Trump has at least signaled his support for ending magnets like birthright citizenship and chain migration.

However, to characterize Trump’s immigration plan as racist is simply misleading. What his plan stresses is the need for skilled migrants and those who actually bring value. These are the immigrants that should be targeted and the red tape that prevents them from easily entering the labor force should be lifted.

But it would be a mistake to treat immigration like a human right, and let as many people in the country as possible especially in the context of a mass democracy with a welfare state.

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Will Josh Hawley be the Next Champion for an America First Foreign Policy?

America First May Have its Next Leader to End Wars Abroad

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Does America First have a new non-interventionist champion?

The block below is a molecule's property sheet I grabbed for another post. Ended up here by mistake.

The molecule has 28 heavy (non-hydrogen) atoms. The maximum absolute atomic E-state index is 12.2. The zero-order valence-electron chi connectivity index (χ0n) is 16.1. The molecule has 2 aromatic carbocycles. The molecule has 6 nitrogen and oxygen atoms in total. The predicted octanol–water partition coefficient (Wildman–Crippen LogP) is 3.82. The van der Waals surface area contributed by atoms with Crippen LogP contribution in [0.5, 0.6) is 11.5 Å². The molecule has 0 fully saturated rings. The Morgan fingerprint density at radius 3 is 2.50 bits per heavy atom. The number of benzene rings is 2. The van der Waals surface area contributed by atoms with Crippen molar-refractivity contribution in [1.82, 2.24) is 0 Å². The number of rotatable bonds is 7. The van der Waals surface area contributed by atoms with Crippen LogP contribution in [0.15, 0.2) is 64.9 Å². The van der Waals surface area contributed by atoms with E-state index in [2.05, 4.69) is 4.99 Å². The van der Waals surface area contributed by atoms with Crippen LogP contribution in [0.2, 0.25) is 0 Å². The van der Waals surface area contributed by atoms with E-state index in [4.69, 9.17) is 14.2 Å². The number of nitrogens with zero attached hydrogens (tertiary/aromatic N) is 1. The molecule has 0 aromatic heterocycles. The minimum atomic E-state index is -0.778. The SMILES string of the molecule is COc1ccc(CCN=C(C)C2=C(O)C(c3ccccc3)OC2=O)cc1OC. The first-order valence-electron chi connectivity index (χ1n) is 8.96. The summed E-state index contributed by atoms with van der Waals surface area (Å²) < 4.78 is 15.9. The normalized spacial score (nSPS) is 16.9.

Missouri Senator Josh Hawley has been viewed by many as one of the figures who could potentially lead a Trumpist movement after Trump, should Joe Biden end up being installed as president on January 2021.

Hawley has made a name for himself as a champion of Middle America and questioning the neoliberal orthodoxy on immigration and trade. Lately, Hawley has made a pivot towards  questioning the interventionist conventional wisdom on foreign policy. 

In early October of this year, the Missouri Senator called for the American government to withdraw troops from Afghanistan. Hawley tweeted, “Almost 20 years now in Afghanistan. Long past time to draw this war to an end.”

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Hawley’s foreign policy has been a work progress over the past two years. During a 2019 speech Hawley gave at the Center for a New American Security (CNAS), he questioned the nation-building policy prescriptions of previous administrations, demonstrating some degree of skepticism towards non-stop interventionism abroad on the part of the Senator.

That said, it remains to be seen if Hawley’s legislative record will fully match his rhetoric.